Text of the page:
I'm not going to talk about literary works here as this blog is supposed to be about teaching and I am also no literary expert. What I would like to do is to ask for recommendations for ELT wider reading. I am not a big non-fiction reader and I am also more of a bedtime reader (ELT books hardly making ideal bedtime reading) but I would like to compile a list of ESSENTIAL ELT works that myself and others could pick and choose from. The list could also be suitable for schools looking to update their library. Any kind of book is welcome as long as you think it would be of interest to ELT professionals, whether they are teachers, materials writers, teacher trainers etc.

If I get enough responses I would then like to categorize the entries, e.g. methodology; resource; teacher training and development; young learners; course books; exams etc.

So what would you put on the list?

At the moment I have listed your suggestions in two categories, although if I get any more suggestions I will update the list.

Language and Linguistics

The English Verb by Michael LewisPractical English Usage by Michael Swan
Our Magnificent Bastard Tongue by John McWhorter
Language Myths edited by Bauer and Trudghill
Merriam-Webster’s Dictionary of English Usage
The Teacher’s Grammar of English by Ron Cowan
Learner English by Michael Swan and Bernard Smith
Language, Context and Text: aspects of language in a social-semiotic perspective by M.A.K. Halliday and Ruqaiya Hasan
The Language Web by Jean Aitchison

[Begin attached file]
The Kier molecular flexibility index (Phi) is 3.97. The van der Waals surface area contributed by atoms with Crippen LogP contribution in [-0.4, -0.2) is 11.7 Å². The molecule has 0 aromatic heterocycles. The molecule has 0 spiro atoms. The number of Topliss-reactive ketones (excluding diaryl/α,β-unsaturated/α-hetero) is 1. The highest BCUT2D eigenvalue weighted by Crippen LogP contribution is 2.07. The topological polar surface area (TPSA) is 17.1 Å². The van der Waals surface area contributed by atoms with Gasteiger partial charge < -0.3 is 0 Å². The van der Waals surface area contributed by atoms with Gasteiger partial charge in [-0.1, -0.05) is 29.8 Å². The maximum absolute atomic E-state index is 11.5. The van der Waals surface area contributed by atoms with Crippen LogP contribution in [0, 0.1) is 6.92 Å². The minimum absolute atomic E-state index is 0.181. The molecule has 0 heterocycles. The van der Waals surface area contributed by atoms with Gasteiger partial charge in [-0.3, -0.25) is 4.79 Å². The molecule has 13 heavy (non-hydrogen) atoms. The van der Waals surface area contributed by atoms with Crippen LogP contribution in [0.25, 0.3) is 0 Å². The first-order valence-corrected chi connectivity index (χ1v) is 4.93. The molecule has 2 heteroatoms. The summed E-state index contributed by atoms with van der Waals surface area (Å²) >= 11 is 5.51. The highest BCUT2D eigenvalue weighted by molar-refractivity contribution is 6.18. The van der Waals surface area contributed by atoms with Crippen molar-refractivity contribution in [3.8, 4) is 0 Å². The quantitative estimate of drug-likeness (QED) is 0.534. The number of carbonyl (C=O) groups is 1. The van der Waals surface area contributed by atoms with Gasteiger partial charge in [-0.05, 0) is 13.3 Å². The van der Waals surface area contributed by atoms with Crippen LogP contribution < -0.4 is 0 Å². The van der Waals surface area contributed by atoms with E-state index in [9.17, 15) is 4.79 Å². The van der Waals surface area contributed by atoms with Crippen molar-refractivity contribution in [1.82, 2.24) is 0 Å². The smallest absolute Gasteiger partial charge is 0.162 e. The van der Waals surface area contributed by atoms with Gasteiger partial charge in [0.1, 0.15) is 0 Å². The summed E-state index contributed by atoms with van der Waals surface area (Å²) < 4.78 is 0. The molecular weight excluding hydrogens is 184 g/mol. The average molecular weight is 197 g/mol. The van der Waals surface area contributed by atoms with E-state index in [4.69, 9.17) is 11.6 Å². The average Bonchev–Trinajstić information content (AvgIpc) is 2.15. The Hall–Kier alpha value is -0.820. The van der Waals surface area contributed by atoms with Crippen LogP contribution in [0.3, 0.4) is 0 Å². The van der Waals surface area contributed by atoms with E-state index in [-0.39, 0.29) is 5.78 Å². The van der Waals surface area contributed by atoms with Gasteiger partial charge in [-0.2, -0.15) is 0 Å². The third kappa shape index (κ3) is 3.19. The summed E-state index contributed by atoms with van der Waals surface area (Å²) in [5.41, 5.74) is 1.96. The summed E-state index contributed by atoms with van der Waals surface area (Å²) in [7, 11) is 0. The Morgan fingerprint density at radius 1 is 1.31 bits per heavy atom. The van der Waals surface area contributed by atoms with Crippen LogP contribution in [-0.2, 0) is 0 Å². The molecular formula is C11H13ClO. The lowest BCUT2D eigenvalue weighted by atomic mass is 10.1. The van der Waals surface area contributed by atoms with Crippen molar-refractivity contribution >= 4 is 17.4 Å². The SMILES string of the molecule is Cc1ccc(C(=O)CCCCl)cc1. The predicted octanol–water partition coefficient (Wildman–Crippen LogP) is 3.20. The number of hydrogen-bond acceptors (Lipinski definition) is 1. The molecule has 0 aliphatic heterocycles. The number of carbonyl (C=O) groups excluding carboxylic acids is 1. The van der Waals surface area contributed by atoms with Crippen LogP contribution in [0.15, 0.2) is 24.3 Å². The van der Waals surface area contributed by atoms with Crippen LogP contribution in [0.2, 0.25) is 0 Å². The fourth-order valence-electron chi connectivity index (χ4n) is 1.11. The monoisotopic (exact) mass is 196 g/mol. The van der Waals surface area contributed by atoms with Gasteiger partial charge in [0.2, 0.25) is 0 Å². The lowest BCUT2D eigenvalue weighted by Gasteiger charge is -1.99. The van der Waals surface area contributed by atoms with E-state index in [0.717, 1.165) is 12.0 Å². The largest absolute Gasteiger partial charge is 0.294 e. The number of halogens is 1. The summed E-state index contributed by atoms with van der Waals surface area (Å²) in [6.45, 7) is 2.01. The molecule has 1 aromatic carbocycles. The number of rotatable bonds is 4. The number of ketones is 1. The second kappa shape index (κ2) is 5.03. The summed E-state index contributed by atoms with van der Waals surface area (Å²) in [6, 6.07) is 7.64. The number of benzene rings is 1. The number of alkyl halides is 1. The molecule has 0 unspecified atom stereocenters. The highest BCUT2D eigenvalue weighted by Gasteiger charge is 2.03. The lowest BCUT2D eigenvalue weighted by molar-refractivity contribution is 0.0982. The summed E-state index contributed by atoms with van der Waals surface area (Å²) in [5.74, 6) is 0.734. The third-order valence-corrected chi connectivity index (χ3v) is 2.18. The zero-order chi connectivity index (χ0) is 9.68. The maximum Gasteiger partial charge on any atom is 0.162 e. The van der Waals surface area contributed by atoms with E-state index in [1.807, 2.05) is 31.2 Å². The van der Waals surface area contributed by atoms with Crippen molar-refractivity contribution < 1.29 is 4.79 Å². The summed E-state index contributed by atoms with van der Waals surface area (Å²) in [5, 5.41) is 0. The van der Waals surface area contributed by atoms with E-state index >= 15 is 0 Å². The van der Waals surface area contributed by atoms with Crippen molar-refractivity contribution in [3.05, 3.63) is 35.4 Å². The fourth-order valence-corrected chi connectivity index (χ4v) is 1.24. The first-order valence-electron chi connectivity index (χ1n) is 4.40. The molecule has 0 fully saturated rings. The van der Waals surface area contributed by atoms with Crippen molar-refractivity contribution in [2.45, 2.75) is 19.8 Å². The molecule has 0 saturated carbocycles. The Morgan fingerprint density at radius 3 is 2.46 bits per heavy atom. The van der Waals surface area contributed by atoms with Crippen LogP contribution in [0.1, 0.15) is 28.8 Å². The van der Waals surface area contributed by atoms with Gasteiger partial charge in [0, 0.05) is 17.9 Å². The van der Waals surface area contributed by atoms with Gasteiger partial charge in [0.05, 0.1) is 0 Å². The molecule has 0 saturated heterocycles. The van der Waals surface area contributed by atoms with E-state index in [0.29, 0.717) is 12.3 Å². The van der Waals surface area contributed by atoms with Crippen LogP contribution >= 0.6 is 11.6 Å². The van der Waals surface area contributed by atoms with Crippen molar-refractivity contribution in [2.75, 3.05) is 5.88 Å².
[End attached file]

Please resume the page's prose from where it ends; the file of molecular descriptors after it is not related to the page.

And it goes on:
The Fight For English by David Crystal

Teaching Methodologies

Teaching Tenses by Rosemary Aitkin
Teaching Grammar Creatively by Puchta, Gerngross and Thornbury
Learning Teaching by Jim Scrivener
Young Learners by Sarah Phillips
Implementing the Lexical Approach by Michael Lewis
A Framework for Task-Based Learning by Jane Willis
Approaches and Methods in Language Teaching by Richards & Rodgers
How to Teach Speaking by Scott Thornbury
Language Assessment – Principles and Classroom Practices by H. Douglas Brown
Principles of Language Learning and Teaching by H. Douglas Brown
The Techniques of Language Teaching by Lionel Billows
Teaching Collocation edited by Michael Lewis

I don't think I've come across many of these books before but there are certainly some interesting titles here that I would like to have a look at. I would recommend anything by David Crystal, who is a genius! If you have any favourite resource or course books I will create another section. There are so many thousands of ELT books out there, mostly available on Amazon, and it really can be difficult to choose a book to buy, so I really appreciate your help in compiling this list, which is by teachers for teachers.

Happy Reading!

Tuesday, May 18, 2010

Time flies when you're blogging

I have been so busy reading and commenting on posts on different ELT sites I have recently joined that I seem to have abandoned my own blog! And the only reason I was admitted to Bloggers in ELT, Freelance is because I have a blog, so I guess not updating my own blog due to spending too much time there kind of defeats the object.

So, I've been wandering around the Beltfree site, trying to figure out if I have to upload my blog entries, or copy and paste them, or write different ones just for that site... but I haven't been very successful. I've spent at least 45 minutes sending friend requests and getting sidetracked by some rather interesting comments (a bit of a soap opera melodrama between two feuding members!) and haven't actually found out what you are supposed to do on the site. Maybe I should just look for a "I'm new and I'm lost" section, which is the kind of place I usually avoid.

I've also been busy on ELTCommunity, which is run by a well-known publisher (don't want to do any free advertsing!) where I've been drawn into the addictive points system they have. This is surely the downfall of heavily competitive people like myself. I only joined last week but I'm trying my best to get from "newbie" to "novice", by answering questions in the forums and taking part in polls (unfortunately, I discovered after about 15 polls that this doesn't give you points!).